National Credit Union Administration Rulemakings
On August 10, 2018, the NCUA published aregarding loans and lines of credit to members. Specifically, the NCUA sought comment on whether longer, more flexible maturity limits for certain loans are warranted. These loans include one-to-four family real estate loans, home improvement, mobile home, and second mortgage loans.
In March 2019, the NCUAas proposed, which went into effect on April 24, 2019. The rule does not make any substantive changes, but rather makes the regulation “friendlier” through clarifying and technical changes. The final rule (1) identifies in one section the various maturity limits currently applicable to federal credit union loans; (2) clarifies that the maturity for a ‘‘new loan’’ under generally accepted accounting principles (GAAP) is calculated from the new date of origination; and (3) more clearly expresses the limits in place for loans to a single borrower or group of associated borrowers. To learn more about the final rule, see NAFCU’s summary and analysis.
On May 24, 2018, the NAFCU-backed Economic Growth, Regulatory Relief, and Consumer Protection Act (S.2155) became law. The landmark regulatory relief bill included a provision excluding one-to-four family dwellings that are not the primary residence of a member from the member business lending (MBL) cap. As a result, on June 1, 2018, the NCUA approved aamending its definition of an MBL in the Federal Credit Union Act to conform to S.2155. The rule became effective June 5, 2018.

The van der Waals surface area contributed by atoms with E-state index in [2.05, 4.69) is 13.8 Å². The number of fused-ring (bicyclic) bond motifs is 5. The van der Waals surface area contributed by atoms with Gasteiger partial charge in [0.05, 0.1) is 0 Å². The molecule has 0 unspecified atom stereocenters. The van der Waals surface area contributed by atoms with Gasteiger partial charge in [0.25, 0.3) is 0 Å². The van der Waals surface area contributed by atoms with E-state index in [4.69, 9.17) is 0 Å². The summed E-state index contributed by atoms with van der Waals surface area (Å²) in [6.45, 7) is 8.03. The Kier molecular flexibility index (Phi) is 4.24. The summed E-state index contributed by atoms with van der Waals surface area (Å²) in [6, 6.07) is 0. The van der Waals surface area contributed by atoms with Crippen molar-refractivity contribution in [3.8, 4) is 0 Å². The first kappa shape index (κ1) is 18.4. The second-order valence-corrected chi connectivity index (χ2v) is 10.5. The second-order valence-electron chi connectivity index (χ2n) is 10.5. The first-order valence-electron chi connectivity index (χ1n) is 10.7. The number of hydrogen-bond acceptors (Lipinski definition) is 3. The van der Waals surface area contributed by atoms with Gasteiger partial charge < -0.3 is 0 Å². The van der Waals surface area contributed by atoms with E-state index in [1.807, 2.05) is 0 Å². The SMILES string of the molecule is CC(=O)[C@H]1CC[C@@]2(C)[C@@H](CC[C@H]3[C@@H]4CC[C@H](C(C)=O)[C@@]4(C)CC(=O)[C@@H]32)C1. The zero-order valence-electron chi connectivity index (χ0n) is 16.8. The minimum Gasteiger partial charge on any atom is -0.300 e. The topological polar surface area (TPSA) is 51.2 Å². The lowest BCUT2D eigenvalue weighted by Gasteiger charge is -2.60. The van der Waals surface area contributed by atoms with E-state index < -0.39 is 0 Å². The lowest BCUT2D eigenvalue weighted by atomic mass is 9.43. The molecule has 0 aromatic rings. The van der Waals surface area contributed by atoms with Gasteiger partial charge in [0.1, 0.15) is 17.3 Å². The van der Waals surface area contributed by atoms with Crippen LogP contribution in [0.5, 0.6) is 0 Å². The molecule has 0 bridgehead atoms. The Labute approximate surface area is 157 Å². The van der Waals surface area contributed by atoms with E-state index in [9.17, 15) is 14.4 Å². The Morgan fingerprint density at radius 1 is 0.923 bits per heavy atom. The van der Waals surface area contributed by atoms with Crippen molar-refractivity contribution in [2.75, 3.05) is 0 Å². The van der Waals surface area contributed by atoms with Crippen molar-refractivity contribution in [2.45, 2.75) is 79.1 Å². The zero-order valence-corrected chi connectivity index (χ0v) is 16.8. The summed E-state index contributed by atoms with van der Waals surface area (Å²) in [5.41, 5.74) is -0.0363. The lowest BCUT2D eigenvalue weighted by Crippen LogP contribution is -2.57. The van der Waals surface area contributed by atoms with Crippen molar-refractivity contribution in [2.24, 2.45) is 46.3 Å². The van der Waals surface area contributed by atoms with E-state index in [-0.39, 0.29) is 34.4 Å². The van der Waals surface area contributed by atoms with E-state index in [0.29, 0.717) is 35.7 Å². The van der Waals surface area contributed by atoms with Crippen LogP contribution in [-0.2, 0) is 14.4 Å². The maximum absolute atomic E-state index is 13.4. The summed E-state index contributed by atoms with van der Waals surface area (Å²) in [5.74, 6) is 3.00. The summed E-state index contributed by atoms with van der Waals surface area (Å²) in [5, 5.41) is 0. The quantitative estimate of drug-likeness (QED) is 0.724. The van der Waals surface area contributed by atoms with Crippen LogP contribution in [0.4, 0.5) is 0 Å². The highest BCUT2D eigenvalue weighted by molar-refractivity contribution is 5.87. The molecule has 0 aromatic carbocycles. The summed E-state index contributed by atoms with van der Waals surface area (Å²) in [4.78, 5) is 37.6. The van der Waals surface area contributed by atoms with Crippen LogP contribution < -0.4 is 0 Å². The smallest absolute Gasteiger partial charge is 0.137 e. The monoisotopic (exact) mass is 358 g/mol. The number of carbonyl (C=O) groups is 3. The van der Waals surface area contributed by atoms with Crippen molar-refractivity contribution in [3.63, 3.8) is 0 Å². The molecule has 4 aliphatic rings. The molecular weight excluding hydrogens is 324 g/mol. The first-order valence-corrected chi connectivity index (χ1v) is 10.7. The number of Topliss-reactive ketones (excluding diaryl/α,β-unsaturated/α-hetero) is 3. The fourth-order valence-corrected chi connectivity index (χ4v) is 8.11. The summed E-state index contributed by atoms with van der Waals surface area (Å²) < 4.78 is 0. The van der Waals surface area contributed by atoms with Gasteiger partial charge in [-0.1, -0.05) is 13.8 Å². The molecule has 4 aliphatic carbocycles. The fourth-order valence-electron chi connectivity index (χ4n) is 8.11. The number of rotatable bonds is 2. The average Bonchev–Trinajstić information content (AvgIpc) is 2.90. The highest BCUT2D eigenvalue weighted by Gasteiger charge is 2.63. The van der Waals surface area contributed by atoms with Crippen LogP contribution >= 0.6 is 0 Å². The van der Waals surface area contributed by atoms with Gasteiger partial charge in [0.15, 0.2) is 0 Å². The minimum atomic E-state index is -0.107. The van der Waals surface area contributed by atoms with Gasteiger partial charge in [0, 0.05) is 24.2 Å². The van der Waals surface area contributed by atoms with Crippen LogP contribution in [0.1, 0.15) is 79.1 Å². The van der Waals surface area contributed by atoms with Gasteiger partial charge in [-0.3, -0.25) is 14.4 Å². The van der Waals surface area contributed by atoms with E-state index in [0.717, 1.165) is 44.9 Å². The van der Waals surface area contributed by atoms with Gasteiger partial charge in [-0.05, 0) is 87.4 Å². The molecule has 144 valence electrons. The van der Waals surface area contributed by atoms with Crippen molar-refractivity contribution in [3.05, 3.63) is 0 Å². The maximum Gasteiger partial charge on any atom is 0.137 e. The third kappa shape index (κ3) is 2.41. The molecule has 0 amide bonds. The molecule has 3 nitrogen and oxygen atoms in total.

On March 8, 2019, Representatives Lee Zeldin (R-NY) and Vicente Gonzalez (D-TX) introduced NAFCU-supported legislation, , which would give the NCUA greater flexibility in setting loan maturity limits under the Federal Credit Union Act. NAFCU has long advocated for credit unions to have flexibility with respect to loan maturity limits. The current 15-year limit on certain loans is outdated and does not conform to maturities that are commonly accepted in the market today.
On April 12, 2019, Representatives Vicente Gonzalez (D-TX), Paul Cook (R-CA), Tulsi Gabbard (D-HI) and Don Young (R-AK) reintoduced NAFCU-supported legislation, H.R. 2305, that would exclude loans made to veterans from the statutory MBL cap. This bipartisan bill would improve veterans' access to necessary capital by removing outdated regulatory barriers that hinder credit unions' ability to meet the financial needs of our nation's veterans.